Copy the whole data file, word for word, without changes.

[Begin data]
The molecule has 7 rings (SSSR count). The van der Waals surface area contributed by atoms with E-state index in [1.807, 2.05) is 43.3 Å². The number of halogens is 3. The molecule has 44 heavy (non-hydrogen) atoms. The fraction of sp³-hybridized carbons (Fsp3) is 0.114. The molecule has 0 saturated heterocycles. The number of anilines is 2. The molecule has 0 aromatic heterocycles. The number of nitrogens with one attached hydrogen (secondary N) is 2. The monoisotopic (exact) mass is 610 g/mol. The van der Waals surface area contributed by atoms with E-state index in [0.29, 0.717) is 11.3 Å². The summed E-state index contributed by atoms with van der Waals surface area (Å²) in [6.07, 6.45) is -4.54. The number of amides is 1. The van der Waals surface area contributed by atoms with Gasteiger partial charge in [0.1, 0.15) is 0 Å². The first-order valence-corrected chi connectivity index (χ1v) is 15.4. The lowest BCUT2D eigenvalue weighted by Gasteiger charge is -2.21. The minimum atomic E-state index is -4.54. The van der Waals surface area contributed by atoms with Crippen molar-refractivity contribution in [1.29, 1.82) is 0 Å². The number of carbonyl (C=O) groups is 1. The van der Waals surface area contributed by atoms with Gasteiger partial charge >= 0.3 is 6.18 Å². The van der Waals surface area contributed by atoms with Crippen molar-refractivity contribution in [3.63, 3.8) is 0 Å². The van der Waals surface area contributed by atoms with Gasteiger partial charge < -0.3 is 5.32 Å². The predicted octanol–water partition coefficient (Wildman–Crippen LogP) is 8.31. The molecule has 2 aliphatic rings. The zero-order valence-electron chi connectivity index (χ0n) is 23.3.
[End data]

The molecule has 7 rings (SSSR count). The van der Waals surface area contributed by atoms with E-state index in [1.807, 2.05) is 43.3 Å². The number of halogens is 3. The molecule has 44 heavy (non-hydrogen) atoms. The fraction of sp³-hybridized carbons (Fsp3) is 0.114. The molecule has 0 saturated heterocycles. The number of anilines is 2. The molecule has 0 aromatic heterocycles. The number of nitrogens with one attached hydrogen (secondary N) is 2. The monoisotopic (exact) mass is 610 g/mol. The van der Waals surface area contributed by atoms with E-state index in [0.29, 0.717) is 11.3 Å². The summed E-state index contributed by atoms with van der Waals surface area (Å²) in [6.07, 6.45) is -4.54. The number of amides is 1. The van der Waals surface area contributed by atoms with Gasteiger partial charge in [0.1, 0.15) is 0 Å². The first-order valence-corrected chi connectivity index (χ1v) is 15.4. The lowest BCUT2D eigenvalue weighted by Gasteiger charge is -2.21. The minimum atomic E-state index is -4.54. The van der Waals surface area contributed by atoms with Crippen molar-refractivity contribution in [1.29, 1.82) is 0 Å². The number of carbonyl (C=O) groups is 1. The van der Waals surface area contributed by atoms with Gasteiger partial charge >= 0.3 is 6.18 Å². The van der Waals surface area contributed by atoms with Crippen molar-refractivity contribution in [3.63, 3.8) is 0 Å². The van der Waals surface area contributed by atoms with Gasteiger partial charge < -0.3 is 5.32 Å². The predicted octanol–water partition coefficient (Wildman–Crippen LogP) is 8.31. The molecule has 2 aliphatic rings. The zero-order valence-electron chi connectivity index (χ0n) is 23.3.